• Develop emotional intelligence: Practice active listening in meetings to discern hidden needs. Example: If a client says they want more traffic but sounds hesitant, they might actually be more concerned with quality leads.
  • Build trust in instinct: As you gain experience, pay attention to when your gut feelings were right and learn from them. Example: If your instinct about a tagline was spot-on in previous projects, trust it for similar projects moving forward.
  • Watch for silent signals: Train yourself to notice non-verbal cues in your interactions. Example: If a client avoids eye contact when discussing a particular strategy, probe deeper.
  • Use open-ended questions: Example: Instead of asking if they want more leads, ask what their ultimate goal is.
  • Beware of confirmation bias: Make it a point to seek data that challenges your beliefs. Example: If you think short copy works best, look for cases where long copy outperformed.
  • Bridge the empathy gap: Always factor in the gap between stated intentions and actions. Example: If a prospect says they will do something but that never happens, find out why.
  • Avoid decision paralysis: Use your intuition to simplify choices for your client. Example: Offer 3 pricing options instead of 10.
  • Use intuition in A/B testing: Start tests based on intuitive hunches, then let data validate. Example: If you feel a CTA button should be red, A/B test against a blue one.

I’m not saying to rely solely on your gut feeling.

But in most cases, doing that is what will spur your major breakthroughs.

So work that muscle out.

Trust it to do the work.

📚 3 things to get better at copywriting

1. Expertise in the age of AI matters even more

I love what Ethan Mollick says in this podcast about the importance of expertise in the times of AI: “The obvious wrongs are gonna disappear, the subtle wrongs are going to grow.” This means that we need experts now more than ever to spot those subtle wrongs.

2. Get more eyes on your copy to write better

Lately I’ve started using conversation to talk through ideas and even get feedback on my writing. I used to hate that. I didn’t think it could be useful and that my work and research should speak for itself. Well I was wrong. Part of developing your intuition is also accepting feedback. Two main things I’ve learned are:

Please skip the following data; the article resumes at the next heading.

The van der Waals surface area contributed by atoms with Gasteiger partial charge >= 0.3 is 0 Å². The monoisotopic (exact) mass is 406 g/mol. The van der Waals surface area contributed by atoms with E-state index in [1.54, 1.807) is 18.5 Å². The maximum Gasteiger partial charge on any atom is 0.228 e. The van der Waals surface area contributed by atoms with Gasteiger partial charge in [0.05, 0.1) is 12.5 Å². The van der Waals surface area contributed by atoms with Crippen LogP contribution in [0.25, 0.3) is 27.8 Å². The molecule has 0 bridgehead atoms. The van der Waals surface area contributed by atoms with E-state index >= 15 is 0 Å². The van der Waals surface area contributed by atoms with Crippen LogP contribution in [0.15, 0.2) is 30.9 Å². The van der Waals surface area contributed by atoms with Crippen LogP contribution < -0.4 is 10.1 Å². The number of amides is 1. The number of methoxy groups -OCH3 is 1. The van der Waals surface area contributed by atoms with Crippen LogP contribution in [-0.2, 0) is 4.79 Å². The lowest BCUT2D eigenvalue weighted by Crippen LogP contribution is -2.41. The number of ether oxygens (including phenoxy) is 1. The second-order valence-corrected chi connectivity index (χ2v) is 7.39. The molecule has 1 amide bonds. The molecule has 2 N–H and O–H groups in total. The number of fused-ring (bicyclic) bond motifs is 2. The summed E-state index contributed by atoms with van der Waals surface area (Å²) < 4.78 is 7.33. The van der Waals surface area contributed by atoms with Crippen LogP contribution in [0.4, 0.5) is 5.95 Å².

• Sometimes you know where you’re falling short but don’t want to admit it or confront it. That’s why you need others to tell you.
  • Don’t take anything for granted when writing. Other people are not inside your head.
3. The way you approach reading matters.

Putting yourself in the right mindset before reading anything makes it more meaningful in the moment. Which makes you absorb the content better.

Try it: say to yourself, before reading a book or watching a movie, that you’ll enjoy this because you’ll learn XYZ/you’ll get [feeling XYZ].

See this from your audience’s perspective and you’ll understand why context around how and why they consume your content is critical. Learn as much as possible about it.

✅ Don’t miss it

  • This week I posted another essay on my personal newsletter Negative Capability. It’s my take on the ethics of AI “stealing” from artists. Hint: you can be a victim, or you can use it to your advantage. Find out how.
  • A new video is going live today on the Youtube channel. Learn what copywriting for SaaS is all about.

🤔 Thought of the week

“It’s not hours in the day you lack, it’s a vision for your life that makes time irrelevant”

– Arnold Schwarzenegger, Be Useful

Vision guides your behavior. Let it dictate what your day looks like and what you focus on.

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Every week I write about what I’m learning at my copywriting/UX desk ,with fun, insightful and quirky stories.